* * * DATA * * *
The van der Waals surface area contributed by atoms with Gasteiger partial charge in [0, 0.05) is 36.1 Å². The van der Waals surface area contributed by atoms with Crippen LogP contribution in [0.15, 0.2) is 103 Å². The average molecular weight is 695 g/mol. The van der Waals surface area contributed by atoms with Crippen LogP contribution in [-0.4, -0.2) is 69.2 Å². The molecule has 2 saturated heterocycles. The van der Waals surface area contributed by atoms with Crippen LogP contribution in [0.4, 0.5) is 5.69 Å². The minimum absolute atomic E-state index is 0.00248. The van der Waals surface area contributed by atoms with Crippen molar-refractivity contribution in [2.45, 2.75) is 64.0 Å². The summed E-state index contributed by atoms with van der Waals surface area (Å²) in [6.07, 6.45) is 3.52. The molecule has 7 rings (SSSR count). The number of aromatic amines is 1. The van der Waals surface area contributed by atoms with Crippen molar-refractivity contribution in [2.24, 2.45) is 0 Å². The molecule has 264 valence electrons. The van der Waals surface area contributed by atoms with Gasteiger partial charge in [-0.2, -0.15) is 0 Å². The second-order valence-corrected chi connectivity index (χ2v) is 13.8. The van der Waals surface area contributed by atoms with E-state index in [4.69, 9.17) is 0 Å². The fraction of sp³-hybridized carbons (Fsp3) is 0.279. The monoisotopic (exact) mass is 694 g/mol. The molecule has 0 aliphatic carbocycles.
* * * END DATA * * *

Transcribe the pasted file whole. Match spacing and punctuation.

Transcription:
The van der Waals surface area contributed by atoms with Gasteiger partial charge in [0, 0.05) is 36.1 Å². The van der Waals surface area contributed by atoms with Crippen LogP contribution in [0.15, 0.2) is 103 Å². The average molecular weight is 695 g/mol. The van der Waals surface area contributed by atoms with Crippen LogP contribution in [-0.4, -0.2) is 69.2 Å². The molecule has 2 saturated heterocycles. The van der Waals surface area contributed by atoms with Crippen LogP contribution in [0.4, 0.5) is 5.69 Å². The minimum absolute atomic E-state index is 0.00248. The van der Waals surface area contributed by atoms with Crippen molar-refractivity contribution in [2.45, 2.75) is 64.0 Å². The summed E-state index contributed by atoms with van der Waals surface area (Å²) in [6.07, 6.45) is 3.52. The molecule has 7 rings (SSSR count). The number of aromatic amines is 1. The van der Waals surface area contributed by atoms with Crippen molar-refractivity contribution in [2.24, 2.45) is 0 Å². The molecule has 264 valence electrons. The van der Waals surface area contributed by atoms with Gasteiger partial charge in [-0.2, -0.15) is 0 Å². The second-order valence-corrected chi connectivity index (χ2v) is 13.8. The van der Waals surface area contributed by atoms with E-state index in [4.69, 9.17) is 0 Å². The fraction of sp³-hybridized carbons (Fsp3) is 0.279. The monoisotopic (exact) mass is 694 g/mol. The molecule has 0 aliphatic carbocycles.